“It does ebb and flow. There are days when you’re driving to work thinking there is no way you could be more screwed than you are at that moment, but when you get to work, you find out you were wrong, there are ways it can be worse. It’s hard. People don’t always appreciate how challenging it can be to be able to swing above your weight in the face of weeks or months of bad news. But you have to keep on fighting, even with a strong headwind.”
Be nice to people, it pays well
“In a business like ours,” Rainey says, “You have to say ‘no’ to 99 of 100 people who come to you for money. If you’re not nice to people, even when you have to say ‘no,’ they remember. They also remember if you were nice about it. None of knows where we’ll be in five years or what we’ll be doing.”
Monday, February 18th, 2013
Presidents’ Day, which falls between the birthdays of two of our nation’s most revered leaders—George Washington and Abraham Lincoln—is coming up on Monday, February 18. And as every school-aged kid knows, both men are remembered for their honesty.
(Okay, “little George and the cherry tree” might be more legend than fact, but it doesindicate the extent to which our culture views truthfulness as a virtue.) To Joseph Callaway, the “lip service” we pay to honesty, even as we fudge the truth in our day-to-day lives, raises a question:Would Washington and Lincoln make it in today’s business world?
“I believe the answer is yes,” says Callaway, who, along with his wife, JoAnn, is the author of the new book Clients First: The Two Word Miracle (Wiley, October 2012, ISBN: 978-1-1184127-7-0, $21.95).
“If they showed up in 2013 and truly lived up to their reputations, they would find themselves in huge demand. People really, really crave honesty and transparency, and it’s mostly because they’re such rare qualities these days.”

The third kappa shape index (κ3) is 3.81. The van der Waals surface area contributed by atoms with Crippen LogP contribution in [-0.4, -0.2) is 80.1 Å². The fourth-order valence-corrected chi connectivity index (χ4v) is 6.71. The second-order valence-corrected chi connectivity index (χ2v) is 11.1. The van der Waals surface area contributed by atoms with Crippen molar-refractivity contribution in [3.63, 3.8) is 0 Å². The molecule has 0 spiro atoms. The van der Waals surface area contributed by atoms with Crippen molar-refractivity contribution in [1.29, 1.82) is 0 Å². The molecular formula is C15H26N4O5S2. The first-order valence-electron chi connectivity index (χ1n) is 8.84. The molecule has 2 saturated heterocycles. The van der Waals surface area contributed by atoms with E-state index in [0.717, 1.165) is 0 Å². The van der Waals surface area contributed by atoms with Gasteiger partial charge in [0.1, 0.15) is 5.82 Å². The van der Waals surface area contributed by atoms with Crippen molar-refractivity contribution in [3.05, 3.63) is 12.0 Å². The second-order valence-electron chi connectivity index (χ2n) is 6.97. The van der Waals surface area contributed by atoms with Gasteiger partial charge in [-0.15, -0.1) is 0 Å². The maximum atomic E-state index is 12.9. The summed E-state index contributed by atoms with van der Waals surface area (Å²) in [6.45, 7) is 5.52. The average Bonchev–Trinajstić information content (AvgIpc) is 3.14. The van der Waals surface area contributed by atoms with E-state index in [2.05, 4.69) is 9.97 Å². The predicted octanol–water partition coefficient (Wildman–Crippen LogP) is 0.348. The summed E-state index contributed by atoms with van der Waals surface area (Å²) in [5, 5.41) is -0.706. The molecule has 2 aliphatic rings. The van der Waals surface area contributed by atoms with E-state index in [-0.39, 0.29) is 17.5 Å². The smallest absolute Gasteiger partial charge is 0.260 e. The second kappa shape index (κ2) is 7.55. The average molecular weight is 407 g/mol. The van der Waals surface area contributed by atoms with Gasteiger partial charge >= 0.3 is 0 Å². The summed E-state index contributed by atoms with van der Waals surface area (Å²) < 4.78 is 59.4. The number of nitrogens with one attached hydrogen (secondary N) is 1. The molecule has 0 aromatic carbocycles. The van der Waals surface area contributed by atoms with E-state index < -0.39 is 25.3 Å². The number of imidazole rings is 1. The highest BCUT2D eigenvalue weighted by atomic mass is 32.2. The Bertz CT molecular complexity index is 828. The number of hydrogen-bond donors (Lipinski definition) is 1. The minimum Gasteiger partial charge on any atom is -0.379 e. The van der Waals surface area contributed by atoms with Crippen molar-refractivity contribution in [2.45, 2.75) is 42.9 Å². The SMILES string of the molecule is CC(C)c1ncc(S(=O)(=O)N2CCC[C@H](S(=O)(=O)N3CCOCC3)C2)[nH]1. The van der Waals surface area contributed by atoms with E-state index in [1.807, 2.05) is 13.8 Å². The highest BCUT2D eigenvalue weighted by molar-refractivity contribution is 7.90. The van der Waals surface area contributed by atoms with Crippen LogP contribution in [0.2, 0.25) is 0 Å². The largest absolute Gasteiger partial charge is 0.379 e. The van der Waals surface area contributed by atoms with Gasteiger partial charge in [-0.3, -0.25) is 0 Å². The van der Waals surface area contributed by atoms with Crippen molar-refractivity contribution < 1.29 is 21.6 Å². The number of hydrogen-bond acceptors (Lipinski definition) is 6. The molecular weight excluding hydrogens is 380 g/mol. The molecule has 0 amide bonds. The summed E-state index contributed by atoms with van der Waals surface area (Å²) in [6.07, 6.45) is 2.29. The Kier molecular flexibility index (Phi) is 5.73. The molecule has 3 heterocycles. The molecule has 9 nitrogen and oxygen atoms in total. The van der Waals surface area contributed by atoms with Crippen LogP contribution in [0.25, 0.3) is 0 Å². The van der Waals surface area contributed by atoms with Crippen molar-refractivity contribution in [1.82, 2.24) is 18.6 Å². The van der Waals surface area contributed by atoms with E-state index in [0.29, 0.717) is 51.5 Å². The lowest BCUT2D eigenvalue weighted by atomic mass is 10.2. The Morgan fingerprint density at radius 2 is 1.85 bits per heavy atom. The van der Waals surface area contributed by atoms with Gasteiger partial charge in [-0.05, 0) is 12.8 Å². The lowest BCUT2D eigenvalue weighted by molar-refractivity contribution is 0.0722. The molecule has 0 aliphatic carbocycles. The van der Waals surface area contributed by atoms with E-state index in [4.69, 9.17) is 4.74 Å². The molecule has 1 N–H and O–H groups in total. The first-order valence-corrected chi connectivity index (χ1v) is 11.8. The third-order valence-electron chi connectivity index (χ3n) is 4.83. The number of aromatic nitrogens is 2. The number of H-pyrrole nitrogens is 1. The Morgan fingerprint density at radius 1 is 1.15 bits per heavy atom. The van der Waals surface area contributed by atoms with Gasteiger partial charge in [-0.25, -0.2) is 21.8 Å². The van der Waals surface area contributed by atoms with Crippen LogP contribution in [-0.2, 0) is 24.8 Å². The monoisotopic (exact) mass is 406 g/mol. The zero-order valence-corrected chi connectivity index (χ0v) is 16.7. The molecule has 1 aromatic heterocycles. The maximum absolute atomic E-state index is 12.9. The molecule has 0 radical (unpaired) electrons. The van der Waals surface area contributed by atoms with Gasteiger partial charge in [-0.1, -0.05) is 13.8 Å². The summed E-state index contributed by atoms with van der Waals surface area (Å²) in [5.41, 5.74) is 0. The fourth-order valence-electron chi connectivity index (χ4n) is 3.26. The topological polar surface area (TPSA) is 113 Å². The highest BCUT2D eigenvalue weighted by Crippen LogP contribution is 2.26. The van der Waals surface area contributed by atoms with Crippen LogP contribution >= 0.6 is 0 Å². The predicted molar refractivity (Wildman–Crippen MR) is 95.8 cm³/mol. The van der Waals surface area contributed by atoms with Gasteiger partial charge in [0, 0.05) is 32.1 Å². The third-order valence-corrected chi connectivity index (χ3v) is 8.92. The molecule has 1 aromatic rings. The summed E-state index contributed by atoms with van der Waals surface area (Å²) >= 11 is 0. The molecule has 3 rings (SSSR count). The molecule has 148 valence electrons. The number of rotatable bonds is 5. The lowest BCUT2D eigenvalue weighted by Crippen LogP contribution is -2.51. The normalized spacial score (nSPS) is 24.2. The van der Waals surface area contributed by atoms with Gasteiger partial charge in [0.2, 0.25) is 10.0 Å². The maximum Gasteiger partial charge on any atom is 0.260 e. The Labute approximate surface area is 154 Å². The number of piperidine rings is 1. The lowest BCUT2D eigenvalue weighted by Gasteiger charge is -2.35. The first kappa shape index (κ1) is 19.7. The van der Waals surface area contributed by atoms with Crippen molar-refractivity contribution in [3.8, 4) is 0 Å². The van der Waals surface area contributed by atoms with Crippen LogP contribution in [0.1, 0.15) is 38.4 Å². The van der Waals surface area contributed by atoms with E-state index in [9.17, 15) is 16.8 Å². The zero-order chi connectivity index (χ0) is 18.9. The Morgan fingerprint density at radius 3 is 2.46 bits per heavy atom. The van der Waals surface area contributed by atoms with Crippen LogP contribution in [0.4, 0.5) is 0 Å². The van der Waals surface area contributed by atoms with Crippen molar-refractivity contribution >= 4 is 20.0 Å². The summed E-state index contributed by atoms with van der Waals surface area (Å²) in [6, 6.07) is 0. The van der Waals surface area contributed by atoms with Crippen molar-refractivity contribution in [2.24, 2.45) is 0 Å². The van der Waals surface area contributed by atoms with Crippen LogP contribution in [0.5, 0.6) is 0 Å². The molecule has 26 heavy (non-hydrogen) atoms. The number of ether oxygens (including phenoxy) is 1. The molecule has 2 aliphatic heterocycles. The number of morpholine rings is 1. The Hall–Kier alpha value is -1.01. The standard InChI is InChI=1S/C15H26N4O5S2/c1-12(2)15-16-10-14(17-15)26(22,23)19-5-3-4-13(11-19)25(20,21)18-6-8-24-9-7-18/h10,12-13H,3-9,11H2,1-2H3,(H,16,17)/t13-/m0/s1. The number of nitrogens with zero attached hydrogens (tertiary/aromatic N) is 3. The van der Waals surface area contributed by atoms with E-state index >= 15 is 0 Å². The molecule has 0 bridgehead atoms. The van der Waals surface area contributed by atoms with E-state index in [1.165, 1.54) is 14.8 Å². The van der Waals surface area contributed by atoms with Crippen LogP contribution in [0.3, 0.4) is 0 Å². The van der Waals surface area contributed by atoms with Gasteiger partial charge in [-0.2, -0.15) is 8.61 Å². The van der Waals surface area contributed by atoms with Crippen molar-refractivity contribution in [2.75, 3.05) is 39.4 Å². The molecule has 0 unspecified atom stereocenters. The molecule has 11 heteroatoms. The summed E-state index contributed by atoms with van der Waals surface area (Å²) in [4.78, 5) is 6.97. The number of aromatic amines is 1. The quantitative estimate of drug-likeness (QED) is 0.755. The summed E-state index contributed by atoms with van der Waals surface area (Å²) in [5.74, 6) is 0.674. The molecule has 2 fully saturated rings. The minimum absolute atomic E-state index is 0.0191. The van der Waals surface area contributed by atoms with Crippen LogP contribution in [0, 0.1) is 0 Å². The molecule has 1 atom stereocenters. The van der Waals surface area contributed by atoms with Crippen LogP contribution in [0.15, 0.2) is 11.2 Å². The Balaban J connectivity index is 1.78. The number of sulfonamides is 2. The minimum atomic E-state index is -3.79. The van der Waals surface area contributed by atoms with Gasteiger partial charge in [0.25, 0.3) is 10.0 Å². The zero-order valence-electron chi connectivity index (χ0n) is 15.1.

Do a little soul-searching, suggests Callaway. You might be shocked at the number of white lies, exaggerations, misdirections, and lies of omission you’re guilty of. For example: I’m not going to meet my deadline so I’ll tell him I’m sick to buy myself a couple more days. Or, This is probably not the best vendor for this particular client, but since she (the vendor) sends us a lot of business, I’m going to recommend her anyway.
Even small dishonesties can hurt your business
The occasional lie of omission, or even commission, may not reflect any ill intent toward your clients. But in the long run, even small dishonesties will muddy your relationship and ultimately keep your business from being all it can be.
“We can usually rationalize our small or even large dishonesties,” says Callaway. “But when we examine them, we can see that our lies, little or big, are told to benefit ourselves—to make more money, to cover up mistakes, or to avoid an uncomfortable conversation.
“Making the decision to always put your clients first instead—which means telling them the truth and letting the chips fall—will transform your business,” he adds. “It may not happen overnight, but it will over time as you gain a reputation for transparency and trustworthiness.
And it will change your life. Just ask Abraham Lincoln, who ‘lost’ a lot of money during his lawyer career because he didn’t like to charge exorbitant amounts, and encouraged clients to settle out of court when it was in their best interests—even though he didn’t get paid!”
Callaway and his wife built their thriving business—Those Callaways—after a late-in-life entry into the world of real estate. Since then, they have lived through a bubble and survived a horrible economic downturn—and managed to prosper through both, while many of their fellow realtors never recovered.
Their magic bullet
They credit their “Clients First” philosophy as their magic bullet—and never, ever telling a lie is part of that.